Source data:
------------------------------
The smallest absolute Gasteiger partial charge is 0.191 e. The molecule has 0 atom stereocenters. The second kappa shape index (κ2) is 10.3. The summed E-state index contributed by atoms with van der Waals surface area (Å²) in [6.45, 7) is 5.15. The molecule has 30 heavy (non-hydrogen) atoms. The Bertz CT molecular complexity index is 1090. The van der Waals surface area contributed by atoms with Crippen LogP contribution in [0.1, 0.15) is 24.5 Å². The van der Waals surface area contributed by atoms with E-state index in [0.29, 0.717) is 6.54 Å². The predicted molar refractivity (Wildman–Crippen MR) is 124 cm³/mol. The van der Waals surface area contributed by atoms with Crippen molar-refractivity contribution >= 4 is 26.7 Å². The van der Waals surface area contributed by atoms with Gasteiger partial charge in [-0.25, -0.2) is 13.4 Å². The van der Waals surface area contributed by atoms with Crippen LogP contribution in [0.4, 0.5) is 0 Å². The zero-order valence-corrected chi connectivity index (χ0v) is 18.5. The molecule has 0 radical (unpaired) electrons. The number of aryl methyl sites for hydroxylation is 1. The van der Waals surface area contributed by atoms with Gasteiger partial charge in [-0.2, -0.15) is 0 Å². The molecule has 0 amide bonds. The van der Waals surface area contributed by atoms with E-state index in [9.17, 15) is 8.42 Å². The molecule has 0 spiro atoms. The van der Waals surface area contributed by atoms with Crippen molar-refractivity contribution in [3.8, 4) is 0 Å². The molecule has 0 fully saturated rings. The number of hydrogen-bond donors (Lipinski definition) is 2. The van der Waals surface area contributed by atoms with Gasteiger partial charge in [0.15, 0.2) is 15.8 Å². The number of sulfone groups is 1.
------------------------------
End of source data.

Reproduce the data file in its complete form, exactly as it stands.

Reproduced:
The smallest absolute Gasteiger partial charge is 0.191 e. The molecule has 0 atom stereocenters. The second kappa shape index (κ2) is 10.3. The summed E-state index contributed by atoms with van der Waals surface area (Å²) in [6.45, 7) is 5.15. The molecule has 30 heavy (non-hydrogen) atoms. The Bertz CT molecular complexity index is 1090. The van der Waals surface area contributed by atoms with Crippen LogP contribution in [0.1, 0.15) is 24.5 Å². The van der Waals surface area contributed by atoms with E-state index in [0.29, 0.717) is 6.54 Å². The predicted molar refractivity (Wildman–Crippen MR) is 124 cm³/mol. The van der Waals surface area contributed by atoms with Crippen molar-refractivity contribution >= 4 is 26.7 Å². The van der Waals surface area contributed by atoms with Gasteiger partial charge in [-0.25, -0.2) is 13.4 Å². The van der Waals surface area contributed by atoms with Crippen LogP contribution in [0.4, 0.5) is 0 Å². The zero-order valence-corrected chi connectivity index (χ0v) is 18.5. The molecule has 0 radical (unpaired) electrons. The number of aryl methyl sites for hydroxylation is 1. The van der Waals surface area contributed by atoms with Gasteiger partial charge in [-0.2, -0.15) is 0 Å². The molecule has 0 amide bonds. The van der Waals surface area contributed by atoms with E-state index in [9.17, 15) is 8.42 Å². The molecule has 0 spiro atoms. The van der Waals surface area contributed by atoms with Crippen molar-refractivity contribution in [3.8, 4) is 0 Å². The molecule has 0 fully saturated rings. The number of hydrogen-bond donors (Lipinski definition) is 2. The van der Waals surface area contributed by atoms with Gasteiger partial charge in [0.15, 0.2) is 15.8 Å². The number of sulfone groups is 1.